Sunday, May 20, 2007

A Great McGovern Lecture

This morning MLA attendees in Philadelphia listened to Arthur Caplan, bioethicist from the University of Pennsylvania's Center for Bioethics, a man with a list of credentials so long that Laurie Thompson lost her place as she was reading them in an introduction Caplan said he wished "his mother had been here for."

The subject of Caplan's talk was "Peer Review in Science and Medicine: Does It or Can It Work?" In his talk, Caplan offered a description of conflicts of interest and how they affect scientific publishing. He provided several examples to illustrate conflict of interest, the need to disclose conflicts, and the problem of peer review:

* A center who produced a study which found that Walmart's low wages costs California taxpayers $86 million in health care and public assistance -- the center was found to be funded in part (10%) by organized labor.

* Positive results bias resulting from industry funding of scientific research. For more information, the reader is referred to this 2006 JAMA article by Ridker and Torres.

* The Korean cloning scandal , the authors' failure to disclose financial interest in the AtriCure/atrial fibrillation studies, and the manufacture of data by a Norwegian oral cancer researcher.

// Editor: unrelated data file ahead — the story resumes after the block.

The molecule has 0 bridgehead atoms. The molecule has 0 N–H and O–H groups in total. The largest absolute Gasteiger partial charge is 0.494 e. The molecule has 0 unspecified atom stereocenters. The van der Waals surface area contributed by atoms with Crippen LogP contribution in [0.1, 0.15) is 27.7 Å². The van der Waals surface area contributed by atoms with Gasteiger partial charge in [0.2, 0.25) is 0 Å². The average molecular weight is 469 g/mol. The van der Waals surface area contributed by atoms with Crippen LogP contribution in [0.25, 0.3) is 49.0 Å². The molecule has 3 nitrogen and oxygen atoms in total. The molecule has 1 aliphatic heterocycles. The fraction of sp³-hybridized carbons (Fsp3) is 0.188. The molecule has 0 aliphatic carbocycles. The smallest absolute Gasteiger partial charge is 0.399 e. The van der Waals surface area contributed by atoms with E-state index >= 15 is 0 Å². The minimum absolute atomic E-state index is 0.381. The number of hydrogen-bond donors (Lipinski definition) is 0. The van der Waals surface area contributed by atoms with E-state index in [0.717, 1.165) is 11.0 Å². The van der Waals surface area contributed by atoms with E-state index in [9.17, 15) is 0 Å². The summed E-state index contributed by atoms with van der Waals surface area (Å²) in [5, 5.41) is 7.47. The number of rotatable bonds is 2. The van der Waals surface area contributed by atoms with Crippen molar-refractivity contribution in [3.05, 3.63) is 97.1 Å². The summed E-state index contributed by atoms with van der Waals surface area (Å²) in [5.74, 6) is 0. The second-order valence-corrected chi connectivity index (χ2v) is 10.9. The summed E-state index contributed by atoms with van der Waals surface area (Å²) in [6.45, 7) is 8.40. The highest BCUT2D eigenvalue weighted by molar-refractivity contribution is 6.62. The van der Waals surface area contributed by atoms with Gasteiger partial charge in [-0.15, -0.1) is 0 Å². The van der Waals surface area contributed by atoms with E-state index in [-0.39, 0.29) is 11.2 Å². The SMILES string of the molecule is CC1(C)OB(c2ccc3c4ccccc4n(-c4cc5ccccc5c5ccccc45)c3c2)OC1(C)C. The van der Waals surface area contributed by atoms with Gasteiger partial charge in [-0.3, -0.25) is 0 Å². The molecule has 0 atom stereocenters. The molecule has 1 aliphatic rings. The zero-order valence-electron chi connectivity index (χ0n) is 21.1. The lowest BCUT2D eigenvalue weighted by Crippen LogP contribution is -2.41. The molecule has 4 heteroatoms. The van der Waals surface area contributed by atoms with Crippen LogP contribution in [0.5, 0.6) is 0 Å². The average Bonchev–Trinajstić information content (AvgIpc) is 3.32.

Possible politically-motivated bias was discussed with regard to an article published in JAMA related to fetal pain. This article was criticized because the authors were found to be pro-choice and/or have ties to abortion clinics. The question was raised: how much information do need to know about authors? How much disclosure is necessary?

His message to librarians was to get involved in and add our voices to this issue. Solutions mainly related to "beefing up" the peer review process (compensation for reviewers, disclosure for authors as well as editors -- see recent JCI article, more statistical analysis of data/need for statistical expertise, publishing of the actual peer reviews online, and anonymity of reviewes for a limited time. He proposes a more transparent process, and promotion of understanding of the scientific processs itself -- that "scientific truth comes through verification and attempts to falsify" findings.

A scintillating question and answer period followed and Caplan encouraged attendees to communicate with him via

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